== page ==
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Intercellular cancer collisions generate an ejected crystal comet tail effect with fractal interface embryoid body reassembly transformation

Authors Diaz J, Murillo MF, Alvaro Barrero

Published 11 May 2011 Volume 2011:3 Pages 143—155


Review by Single anonymous peer review

Peer reviewer comments 2

Jairo A Díaz, Mauricio F Murillo, Alvaro Barrero
Department of Pathology, Hospital Departmental Villavicencio, Hospital Departmental Granada, Medicine School, University Cooperative of Colombia, Villavicencio, Meta, Colombia

Abstract: We have documented self-assembled geometric triangular chiral crystal complexes (GTCHC) and a framework of collagen vascular invariant geometric attractors in cancer tissues. This article shows how this system evolves in time. These structures are incorporated together and evolve in different ways. When the geometric core is stable, and the tissue architecture collapses, fragmented components emerge, which reveal a hidden interior identifying how each molecule is reassembled into the original mold, using one common connection, ie, a fractal self-similarity that guided the system from the beginning. GTCHC complexes generate ejected crystal comet tail effects and produce strange helicity states that arise in the form of spin domain interactions. As the crystal growth vibration stage progresses, biofractal echo images converge in a master-built construction of embryoid bodies with enolase-selective immunopositivity in relation to clusters of triangular chiral cell organization. In our electro-optic collision model, we were able to predict and replicate all the characteristics of this complex geometry that connects a physical phenomenon with the signal patterns that generate biologic chaos. Intrinsically, fractal geometry makes spatial correction errors embrace the chaotic system in a way that permits new structures to emerge, and as a result, an ordered self-assembly of embryoid bodies with neural differentiation at the final stage of cancer development is a predictable process. We hope that further investigation of these structures will lead not only to a new way of thinking about physics and biology, but also to a rewarding area in cancer research.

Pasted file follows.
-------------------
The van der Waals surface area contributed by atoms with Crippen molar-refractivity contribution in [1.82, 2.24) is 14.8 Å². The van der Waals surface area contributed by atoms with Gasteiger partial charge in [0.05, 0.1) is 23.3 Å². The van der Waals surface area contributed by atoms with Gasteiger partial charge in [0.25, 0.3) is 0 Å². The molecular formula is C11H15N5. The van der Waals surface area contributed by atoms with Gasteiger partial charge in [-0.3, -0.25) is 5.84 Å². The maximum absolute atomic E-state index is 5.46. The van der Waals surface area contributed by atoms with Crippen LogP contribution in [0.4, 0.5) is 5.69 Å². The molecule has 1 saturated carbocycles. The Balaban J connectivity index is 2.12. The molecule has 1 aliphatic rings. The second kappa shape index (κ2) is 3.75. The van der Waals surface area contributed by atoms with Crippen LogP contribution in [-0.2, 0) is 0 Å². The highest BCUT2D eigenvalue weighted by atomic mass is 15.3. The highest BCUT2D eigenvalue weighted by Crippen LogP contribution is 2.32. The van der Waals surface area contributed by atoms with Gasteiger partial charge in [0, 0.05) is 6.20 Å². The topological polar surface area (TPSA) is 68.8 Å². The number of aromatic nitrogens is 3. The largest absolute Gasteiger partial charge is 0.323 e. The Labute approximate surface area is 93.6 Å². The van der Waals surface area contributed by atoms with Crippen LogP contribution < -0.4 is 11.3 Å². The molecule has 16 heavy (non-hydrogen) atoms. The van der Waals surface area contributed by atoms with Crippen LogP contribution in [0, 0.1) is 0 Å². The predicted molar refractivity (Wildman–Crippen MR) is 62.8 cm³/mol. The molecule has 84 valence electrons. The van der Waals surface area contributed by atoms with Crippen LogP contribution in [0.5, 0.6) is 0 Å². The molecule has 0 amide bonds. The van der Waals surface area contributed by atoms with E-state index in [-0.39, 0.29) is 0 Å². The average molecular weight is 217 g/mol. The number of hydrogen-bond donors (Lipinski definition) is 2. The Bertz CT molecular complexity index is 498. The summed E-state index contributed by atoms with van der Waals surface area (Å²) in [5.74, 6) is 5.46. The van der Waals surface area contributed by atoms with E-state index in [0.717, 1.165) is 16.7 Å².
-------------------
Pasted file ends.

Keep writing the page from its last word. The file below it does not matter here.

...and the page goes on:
Keywords: embryoid bodies, cancer, electro-optic collision model

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